To protect the casing from corrosive hot gases, a sacrificial thermal liner on the inside of the casing is often implemented, which ablates to prolong the life of the motor casing.
A convergent-divergent design accelerates the exhaust gas out of the nozzle to produce thrust. The nozzle must be constructed from a material that can withstand the heat of the combustion gas flow. Often, heat-resistant carbon-based materials are used, such as amorphous graphite or carbon-carbon.
Some designs include directional control of the exhaust. This can be accomplished by gimballing the nozzle, as in the Space Shuttle SRBs, by the use of jet vanes in the exhaust similar to those used in the V-2 rocket, or by liquid injection thrust vectoring (LITV).
LITV consists of injecting a liquid into the exhaust stream after the nozzle throat. The liquid then vaporizes, and in most cases chemically reacts, adding mass flow to one side of the exhaust stream and thus providing a control moment. For example, the Titan IIIC solid boosters injected nitrogen tetroxide for LITV; the tanks can be seen on the sides of the rocket between the main center stage and the boosters.
A typical, well-designed ammonium perchlorate composite propellant (APCP) first-stage motor may have a vacuum specific impulse (Isp) as high as 285.6 seconds (Titan IVB SRMU). This compares to 339.3 s for kerosene/liquid oxygen (RD-180) and 452.3 s for hydrogen/oxygen (Block II SSME) bipropellant engines. Upper stage specific impulses are somewhat greater: as much as 303.8 s for APCP (Orbus 6E), 359 s for kerosene/oxygen (RD-0124) and 465.5 s for hydrogen/oxygen (RL10B-2). Propellant fractions are usually somewhat higher for (non-segmented) solid propellant first stages than for upper stages. The 53,000-kilogram (117,000 lb) Castor 120 first stage has a propellant mass fraction of 92.23% while the 14,000-kilogram (31,000 lb) Castor 30 upper stage recently developed for Orbital Science's Taurus II COTS (International Space Station resupply) launch vehicle has a 91.3% propellant fraction with 2.9% graphite epoxy motor casing, 2.4% nozzle, igniter and thrust vector actuator, and 3.4% non-motor hardware including such things as payload mount, interstage adapter, cable raceway, instrumentation, etc. Castor 120 and Castor 30 are 2.36 and 2.34 metres (93 and 92 in) in diameter, respectively, and serve as stages on the Athena IC and IIC commercial launch vehicles. A four stage Athena II using Castor 120s as both first and second stages became the first commercially developed launch vehicle to launch a lunar probe (Lunar Prospector) in 1998.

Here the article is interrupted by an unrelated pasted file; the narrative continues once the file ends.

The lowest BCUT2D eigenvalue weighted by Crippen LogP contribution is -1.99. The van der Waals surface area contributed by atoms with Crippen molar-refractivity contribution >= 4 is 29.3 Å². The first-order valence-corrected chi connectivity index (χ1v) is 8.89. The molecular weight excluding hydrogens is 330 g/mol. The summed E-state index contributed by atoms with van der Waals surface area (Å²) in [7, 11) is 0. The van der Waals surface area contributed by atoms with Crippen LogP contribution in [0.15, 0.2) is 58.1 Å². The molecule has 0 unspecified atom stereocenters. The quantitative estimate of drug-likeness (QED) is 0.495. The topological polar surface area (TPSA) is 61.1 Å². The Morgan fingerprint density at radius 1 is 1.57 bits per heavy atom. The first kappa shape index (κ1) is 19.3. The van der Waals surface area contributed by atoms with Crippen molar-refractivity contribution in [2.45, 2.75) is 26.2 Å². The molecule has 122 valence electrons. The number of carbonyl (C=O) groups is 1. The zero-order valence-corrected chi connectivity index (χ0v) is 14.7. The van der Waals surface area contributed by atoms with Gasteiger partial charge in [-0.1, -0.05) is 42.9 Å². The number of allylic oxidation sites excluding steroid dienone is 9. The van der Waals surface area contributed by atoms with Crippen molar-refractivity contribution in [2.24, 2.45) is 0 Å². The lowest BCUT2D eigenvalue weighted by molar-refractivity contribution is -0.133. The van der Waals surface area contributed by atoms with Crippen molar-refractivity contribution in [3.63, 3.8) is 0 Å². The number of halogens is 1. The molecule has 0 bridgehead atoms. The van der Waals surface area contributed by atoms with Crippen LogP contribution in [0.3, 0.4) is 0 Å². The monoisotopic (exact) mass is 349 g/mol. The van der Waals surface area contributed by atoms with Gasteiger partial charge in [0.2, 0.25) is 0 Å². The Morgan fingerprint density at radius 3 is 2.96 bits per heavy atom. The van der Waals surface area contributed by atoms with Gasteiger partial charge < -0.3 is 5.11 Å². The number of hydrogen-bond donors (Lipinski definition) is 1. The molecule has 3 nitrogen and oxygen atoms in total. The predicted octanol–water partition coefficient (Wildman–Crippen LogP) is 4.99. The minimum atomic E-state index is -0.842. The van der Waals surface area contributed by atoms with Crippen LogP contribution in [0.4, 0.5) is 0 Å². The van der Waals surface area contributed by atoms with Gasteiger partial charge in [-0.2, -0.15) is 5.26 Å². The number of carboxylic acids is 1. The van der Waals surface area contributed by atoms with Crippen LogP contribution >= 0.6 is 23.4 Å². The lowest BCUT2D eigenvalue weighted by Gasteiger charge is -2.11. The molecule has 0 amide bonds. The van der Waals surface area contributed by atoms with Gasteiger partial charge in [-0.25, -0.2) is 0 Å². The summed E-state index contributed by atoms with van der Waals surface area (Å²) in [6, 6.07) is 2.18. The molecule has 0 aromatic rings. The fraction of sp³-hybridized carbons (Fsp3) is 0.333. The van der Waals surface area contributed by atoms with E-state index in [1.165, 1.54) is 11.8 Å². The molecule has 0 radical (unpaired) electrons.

Solid rockets can provide high thrust for relatively low cost. For this reason, solids have been used as initial stages in rockets (the classic example being the Space Shuttle), while reserving high specific impulse engines, especially less massive hydrogen-fueled engines for higher stages. In addition, solid rockets have a long history as the final boost stage for satellites due to their simplicity, reliability, compactness and reasonably high mass fraction. A spin-stabilized solid rocket motor is sometimes added when extra velocity is required, such as for a mission to a comet or the outer solar system, because a spinner does not require a guidance system (on the newly added stage). Thiokol's extensive family of mostly titanium-cased Star space motors has been widely used, especially on Delta launch vehicles and as spin-stabilized upper stages to launch satellites from the cargo bay of the Space Shuttle. Star motors have propellant fractions as high as 94.6% but add-on structures and equipment reduce the operating mass fraction by 2% or more.
Higher performing solid rocket propellants are used in large strategic missiles (as opposed to commercial launch vehicles). HMX, C4H8N4(NO2)4, a nitramine with greater energy than ammonium perchlorate, was used in the propellant of the Peacekeeper ICBM and is the main ingredient in NEPE-75 propellant used in the Trident II D-5 Fleet Ballistic Missile. It is because of explosive hazard that the higher energy military solid propellants containing HMX are not used in commercial launch vehicles except when the LV is an adapted ballistic missile already containing HMX propellant (Minotaur IV and V based on the retired Peacekeeper ICBMs). The Naval Air Weapons Station at China Lake, CA developed a new compound, C6H6N6(NO2)6, called simply CL-20 (China Lake compound #20). Compared to HMX, CL-20 has 14% more energy per mass, 20% more energy per volume, and a higher oxygen-to-fuel ratio. One of the motivations for development of these very high energy density military solid propellants is to achieve mid-course exo-atmospheric ABM capability from missiles small enough to fit in existing ship-based below-deck vertical launch tubes and air-mobile truck-mounted launch tubes. CL-20 propellant compliant with Congress' 2004 insensitive munitions (IM) law has been demonstrated and may, as its cost comes down, be suitable for use in commercial launch vehicles, with a very significant increase in performance compared with the currently favored APCP solid propellants. With a specific impulse of 309 s already demonstrated by Peacekeeper's second stage using HMX propellant, the higher energy of CL-20 propellant can be expected to increase specific impulse to around 320 s in similar ICBM or launch vehicle upper stage applications, without the explosive hazard of HMX.
An attractive attribute for military use is the ability for solid rocket propellant to remain loaded in the rocket for long durations and then reliably launched at a moment's notice.
Black powder (gunpowder) propellants